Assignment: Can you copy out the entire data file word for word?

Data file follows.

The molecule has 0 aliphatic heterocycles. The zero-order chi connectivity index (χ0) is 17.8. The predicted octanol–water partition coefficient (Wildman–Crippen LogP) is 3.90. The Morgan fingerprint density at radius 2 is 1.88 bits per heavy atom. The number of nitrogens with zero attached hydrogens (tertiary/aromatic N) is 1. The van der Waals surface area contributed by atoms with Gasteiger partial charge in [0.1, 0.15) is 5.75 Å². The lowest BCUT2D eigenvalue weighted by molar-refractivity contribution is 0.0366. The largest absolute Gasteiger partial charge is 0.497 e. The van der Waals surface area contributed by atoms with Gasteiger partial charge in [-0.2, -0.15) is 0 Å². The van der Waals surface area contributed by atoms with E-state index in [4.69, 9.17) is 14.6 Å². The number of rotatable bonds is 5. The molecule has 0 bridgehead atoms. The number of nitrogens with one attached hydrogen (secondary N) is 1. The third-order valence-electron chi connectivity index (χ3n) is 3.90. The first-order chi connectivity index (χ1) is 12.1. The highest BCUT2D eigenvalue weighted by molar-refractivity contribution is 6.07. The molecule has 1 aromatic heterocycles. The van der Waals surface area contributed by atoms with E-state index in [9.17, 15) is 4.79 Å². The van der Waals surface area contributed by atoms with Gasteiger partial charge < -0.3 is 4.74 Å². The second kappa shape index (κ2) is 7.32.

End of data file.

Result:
The molecule has 0 aliphatic heterocycles. The zero-order chi connectivity index (χ0) is 17.8. The predicted octanol–water partition coefficient (Wildman–Crippen LogP) is 3.90. The Morgan fingerprint density at radius 2 is 1.88 bits per heavy atom. The number of nitrogens with zero attached hydrogens (tertiary/aromatic N) is 1. The van der Waals surface area contributed by atoms with Gasteiger partial charge in [0.1, 0.15) is 5.75 Å². The lowest BCUT2D eigenvalue weighted by molar-refractivity contribution is 0.0366. The largest absolute Gasteiger partial charge is 0.497 e. The van der Waals surface area contributed by atoms with Gasteiger partial charge in [-0.2, -0.15) is 0 Å². The van der Waals surface area contributed by atoms with E-state index in [4.69, 9.17) is 14.6 Å². The number of rotatable bonds is 5. The molecule has 0 bridgehead atoms. The number of nitrogens with one attached hydrogen (secondary N) is 1. The third-order valence-electron chi connectivity index (χ3n) is 3.90. The first-order chi connectivity index (χ1) is 12.1. The highest BCUT2D eigenvalue weighted by molar-refractivity contribution is 6.07. The molecule has 1 aromatic heterocycles. The van der Waals surface area contributed by atoms with E-state index in [9.17, 15) is 4.79 Å². The van der Waals surface area contributed by atoms with Gasteiger partial charge < -0.3 is 4.74 Å². The second kappa shape index (κ2) is 7.32.